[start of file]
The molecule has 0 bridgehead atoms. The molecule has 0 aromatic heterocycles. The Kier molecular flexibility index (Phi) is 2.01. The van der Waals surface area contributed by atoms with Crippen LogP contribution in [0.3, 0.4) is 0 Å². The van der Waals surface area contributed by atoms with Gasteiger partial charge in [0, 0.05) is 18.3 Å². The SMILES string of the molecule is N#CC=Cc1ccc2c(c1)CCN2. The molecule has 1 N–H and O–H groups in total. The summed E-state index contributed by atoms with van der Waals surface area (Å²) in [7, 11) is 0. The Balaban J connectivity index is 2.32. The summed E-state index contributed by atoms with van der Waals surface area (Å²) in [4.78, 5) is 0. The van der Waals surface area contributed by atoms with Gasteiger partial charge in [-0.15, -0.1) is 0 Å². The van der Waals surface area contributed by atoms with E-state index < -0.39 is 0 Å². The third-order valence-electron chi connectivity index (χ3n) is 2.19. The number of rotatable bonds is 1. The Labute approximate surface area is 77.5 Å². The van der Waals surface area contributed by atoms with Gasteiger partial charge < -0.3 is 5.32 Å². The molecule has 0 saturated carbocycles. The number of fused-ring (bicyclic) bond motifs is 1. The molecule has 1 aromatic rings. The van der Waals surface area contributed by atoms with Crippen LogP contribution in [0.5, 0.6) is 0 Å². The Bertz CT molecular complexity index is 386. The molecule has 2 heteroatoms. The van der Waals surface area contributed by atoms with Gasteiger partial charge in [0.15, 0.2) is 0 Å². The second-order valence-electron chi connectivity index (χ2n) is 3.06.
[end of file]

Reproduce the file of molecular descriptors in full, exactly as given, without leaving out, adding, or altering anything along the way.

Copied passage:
The molecule has 0 bridgehead atoms. The molecule has 0 aromatic heterocycles. The Kier molecular flexibility index (Phi) is 2.01. The van der Waals surface area contributed by atoms with Crippen LogP contribution in [0.3, 0.4) is 0 Å². The van der Waals surface area contributed by atoms with Gasteiger partial charge in [0, 0.05) is 18.3 Å². The SMILES string of the molecule is N#CC=Cc1ccc2c(c1)CCN2. The molecule has 1 N–H and O–H groups in total. The summed E-state index contributed by atoms with van der Waals surface area (Å²) in [7, 11) is 0. The Balaban J connectivity index is 2.32. The summed E-state index contributed by atoms with van der Waals surface area (Å²) in [4.78, 5) is 0. The van der Waals surface area contributed by atoms with Gasteiger partial charge in [-0.15, -0.1) is 0 Å². The van der Waals surface area contributed by atoms with E-state index < -0.39 is 0 Å². The third-order valence-electron chi connectivity index (χ3n) is 2.19. The number of rotatable bonds is 1. The Labute approximate surface area is 77.5 Å². The van der Waals surface area contributed by atoms with Gasteiger partial charge < -0.3 is 5.32 Å². The molecule has 0 saturated carbocycles. The number of fused-ring (bicyclic) bond motifs is 1. The molecule has 1 aromatic rings. The van der Waals surface area contributed by atoms with Crippen LogP contribution in [0.5, 0.6) is 0 Å². The Bertz CT molecular complexity index is 386. The molecule has 2 heteroatoms. The van der Waals surface area contributed by atoms with Gasteiger partial charge in [0.15, 0.2) is 0 Å². The second-order valence-electron chi connectivity index (χ2n) is 3.06.